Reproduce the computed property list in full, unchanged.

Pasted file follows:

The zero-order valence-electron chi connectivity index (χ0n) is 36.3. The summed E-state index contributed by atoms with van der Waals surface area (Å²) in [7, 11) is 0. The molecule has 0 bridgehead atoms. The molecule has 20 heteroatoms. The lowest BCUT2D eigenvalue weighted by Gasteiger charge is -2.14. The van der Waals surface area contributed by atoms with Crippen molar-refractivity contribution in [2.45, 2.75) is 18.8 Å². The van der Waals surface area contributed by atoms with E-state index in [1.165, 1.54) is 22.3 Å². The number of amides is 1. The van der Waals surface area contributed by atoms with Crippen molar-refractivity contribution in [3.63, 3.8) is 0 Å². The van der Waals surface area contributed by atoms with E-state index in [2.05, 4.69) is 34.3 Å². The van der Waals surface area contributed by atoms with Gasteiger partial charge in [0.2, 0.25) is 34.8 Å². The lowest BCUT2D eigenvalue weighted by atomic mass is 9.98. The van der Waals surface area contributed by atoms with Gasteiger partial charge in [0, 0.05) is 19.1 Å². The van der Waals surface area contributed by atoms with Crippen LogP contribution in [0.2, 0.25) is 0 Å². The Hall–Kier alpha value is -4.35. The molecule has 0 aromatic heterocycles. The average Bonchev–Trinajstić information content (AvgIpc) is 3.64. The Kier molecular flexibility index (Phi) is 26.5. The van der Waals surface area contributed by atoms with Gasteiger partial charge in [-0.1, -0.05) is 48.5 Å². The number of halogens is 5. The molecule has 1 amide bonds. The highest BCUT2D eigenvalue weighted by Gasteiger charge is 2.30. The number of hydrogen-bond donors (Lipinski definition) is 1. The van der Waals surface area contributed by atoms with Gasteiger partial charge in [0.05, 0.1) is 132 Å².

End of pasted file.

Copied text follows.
The zero-order valence-electron chi connectivity index (χ0n) is 36.3. The summed E-state index contributed by atoms with van der Waals surface area (Å²) in [7, 11) is 0. The molecule has 0 bridgehead atoms. The molecule has 20 heteroatoms. The lowest BCUT2D eigenvalue weighted by Gasteiger charge is -2.14. The van der Waals surface area contributed by atoms with Crippen molar-refractivity contribution in [2.45, 2.75) is 18.8 Å². The van der Waals surface area contributed by atoms with E-state index in [1.165, 1.54) is 22.3 Å². The number of amides is 1. The van der Waals surface area contributed by atoms with Crippen molar-refractivity contribution in [3.63, 3.8) is 0 Å². The van der Waals surface area contributed by atoms with E-state index in [2.05, 4.69) is 34.3 Å². The van der Waals surface area contributed by atoms with Gasteiger partial charge in [0.2, 0.25) is 34.8 Å². The lowest BCUT2D eigenvalue weighted by atomic mass is 9.98. The van der Waals surface area contributed by atoms with Gasteiger partial charge in [0, 0.05) is 19.1 Å². The van der Waals surface area contributed by atoms with Crippen LogP contribution in [0.2, 0.25) is 0 Å². The Hall–Kier alpha value is -4.35. The molecule has 0 aromatic heterocycles. The average Bonchev–Trinajstić information content (AvgIpc) is 3.64. The Kier molecular flexibility index (Phi) is 26.5. The van der Waals surface area contributed by atoms with Gasteiger partial charge in [-0.1, -0.05) is 48.5 Å². The number of halogens is 5. The molecule has 1 amide bonds. The highest BCUT2D eigenvalue weighted by Gasteiger charge is 2.30. The number of hydrogen-bond donors (Lipinski definition) is 1. The van der Waals surface area contributed by atoms with Gasteiger partial charge in [0.05, 0.1) is 132 Å².